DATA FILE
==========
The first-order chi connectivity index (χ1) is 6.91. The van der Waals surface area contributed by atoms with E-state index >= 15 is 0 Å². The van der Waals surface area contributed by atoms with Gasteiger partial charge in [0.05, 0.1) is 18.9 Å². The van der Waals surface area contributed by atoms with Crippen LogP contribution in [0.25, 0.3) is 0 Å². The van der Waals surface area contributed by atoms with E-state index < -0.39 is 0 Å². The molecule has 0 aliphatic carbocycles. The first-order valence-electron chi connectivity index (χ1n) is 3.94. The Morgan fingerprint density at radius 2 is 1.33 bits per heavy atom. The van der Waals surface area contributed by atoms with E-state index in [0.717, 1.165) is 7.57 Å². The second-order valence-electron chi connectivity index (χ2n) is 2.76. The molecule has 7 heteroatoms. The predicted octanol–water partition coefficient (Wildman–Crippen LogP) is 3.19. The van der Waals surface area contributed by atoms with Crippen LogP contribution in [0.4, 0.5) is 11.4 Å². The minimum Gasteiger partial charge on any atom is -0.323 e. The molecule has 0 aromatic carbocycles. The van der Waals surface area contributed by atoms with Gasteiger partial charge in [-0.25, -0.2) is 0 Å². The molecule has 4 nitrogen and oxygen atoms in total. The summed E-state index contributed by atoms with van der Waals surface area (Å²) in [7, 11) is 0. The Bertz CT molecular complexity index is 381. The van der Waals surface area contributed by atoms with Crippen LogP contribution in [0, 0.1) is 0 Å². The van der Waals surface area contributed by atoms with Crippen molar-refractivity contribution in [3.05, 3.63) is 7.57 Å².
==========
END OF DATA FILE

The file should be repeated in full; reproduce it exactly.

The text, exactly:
The first-order chi connectivity index (χ1) is 6.91. The van der Waals surface area contributed by atoms with E-state index >= 15 is 0 Å². The van der Waals surface area contributed by atoms with Gasteiger partial charge in [0.05, 0.1) is 18.9 Å². The van der Waals surface area contributed by atoms with Crippen LogP contribution in [0.25, 0.3) is 0 Å². The van der Waals surface area contributed by atoms with E-state index < -0.39 is 0 Å². The molecule has 0 aliphatic carbocycles. The first-order valence-electron chi connectivity index (χ1n) is 3.94. The Morgan fingerprint density at radius 2 is 1.33 bits per heavy atom. The van der Waals surface area contributed by atoms with E-state index in [0.717, 1.165) is 7.57 Å². The second-order valence-electron chi connectivity index (χ2n) is 2.76. The molecule has 7 heteroatoms. The predicted octanol–water partition coefficient (Wildman–Crippen LogP) is 3.19. The van der Waals surface area contributed by atoms with Crippen LogP contribution in [0.4, 0.5) is 11.4 Å². The minimum Gasteiger partial charge on any atom is -0.323 e. The molecule has 0 aromatic carbocycles. The van der Waals surface area contributed by atoms with Gasteiger partial charge in [-0.25, -0.2) is 0 Å². The molecule has 4 nitrogen and oxygen atoms in total. The summed E-state index contributed by atoms with van der Waals surface area (Å²) in [7, 11) is 0. The Bertz CT molecular complexity index is 381. The van der Waals surface area contributed by atoms with Crippen LogP contribution in [0, 0.1) is 0 Å². The van der Waals surface area contributed by atoms with Crippen molar-refractivity contribution in [3.05, 3.63) is 7.57 Å².